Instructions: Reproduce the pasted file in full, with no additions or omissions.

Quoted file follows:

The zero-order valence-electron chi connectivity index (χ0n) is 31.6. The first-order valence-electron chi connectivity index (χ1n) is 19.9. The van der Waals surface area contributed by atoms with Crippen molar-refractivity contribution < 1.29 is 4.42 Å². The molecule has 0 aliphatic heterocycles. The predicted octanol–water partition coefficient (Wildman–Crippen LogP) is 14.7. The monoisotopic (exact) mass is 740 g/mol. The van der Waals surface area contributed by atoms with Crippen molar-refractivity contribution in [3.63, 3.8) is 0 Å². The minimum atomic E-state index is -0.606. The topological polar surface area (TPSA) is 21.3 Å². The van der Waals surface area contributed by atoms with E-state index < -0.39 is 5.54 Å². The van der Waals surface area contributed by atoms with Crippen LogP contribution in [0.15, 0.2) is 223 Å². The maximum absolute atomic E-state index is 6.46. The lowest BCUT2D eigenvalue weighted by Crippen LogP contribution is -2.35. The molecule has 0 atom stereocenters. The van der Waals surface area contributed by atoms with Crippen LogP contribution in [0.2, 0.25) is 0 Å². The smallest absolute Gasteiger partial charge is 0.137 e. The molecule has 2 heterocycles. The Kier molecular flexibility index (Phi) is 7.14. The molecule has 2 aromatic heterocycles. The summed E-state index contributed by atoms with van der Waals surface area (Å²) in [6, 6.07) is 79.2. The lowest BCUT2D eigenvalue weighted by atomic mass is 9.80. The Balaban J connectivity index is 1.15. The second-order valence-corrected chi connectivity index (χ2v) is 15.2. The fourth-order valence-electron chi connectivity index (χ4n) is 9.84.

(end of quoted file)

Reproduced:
The zero-order valence-electron chi connectivity index (χ0n) is 31.6. The first-order valence-electron chi connectivity index (χ1n) is 19.9. The van der Waals surface area contributed by atoms with Crippen molar-refractivity contribution < 1.29 is 4.42 Å². The molecule has 0 aliphatic heterocycles. The predicted octanol–water partition coefficient (Wildman–Crippen LogP) is 14.7. The monoisotopic (exact) mass is 740 g/mol. The van der Waals surface area contributed by atoms with Crippen molar-refractivity contribution in [3.63, 3.8) is 0 Å². The minimum atomic E-state index is -0.606. The topological polar surface area (TPSA) is 21.3 Å². The van der Waals surface area contributed by atoms with E-state index < -0.39 is 5.54 Å². The van der Waals surface area contributed by atoms with Crippen LogP contribution in [0.15, 0.2) is 223 Å². The maximum absolute atomic E-state index is 6.46. The lowest BCUT2D eigenvalue weighted by Crippen LogP contribution is -2.35. The molecule has 0 atom stereocenters. The van der Waals surface area contributed by atoms with Crippen LogP contribution in [0.2, 0.25) is 0 Å². The smallest absolute Gasteiger partial charge is 0.137 e. The molecule has 2 heterocycles. The Kier molecular flexibility index (Phi) is 7.14. The molecule has 2 aromatic heterocycles. The summed E-state index contributed by atoms with van der Waals surface area (Å²) in [6, 6.07) is 79.2. The lowest BCUT2D eigenvalue weighted by atomic mass is 9.80. The Balaban J connectivity index is 1.15. The second-order valence-corrected chi connectivity index (χ2v) is 15.2. The fourth-order valence-electron chi connectivity index (χ4n) is 9.84.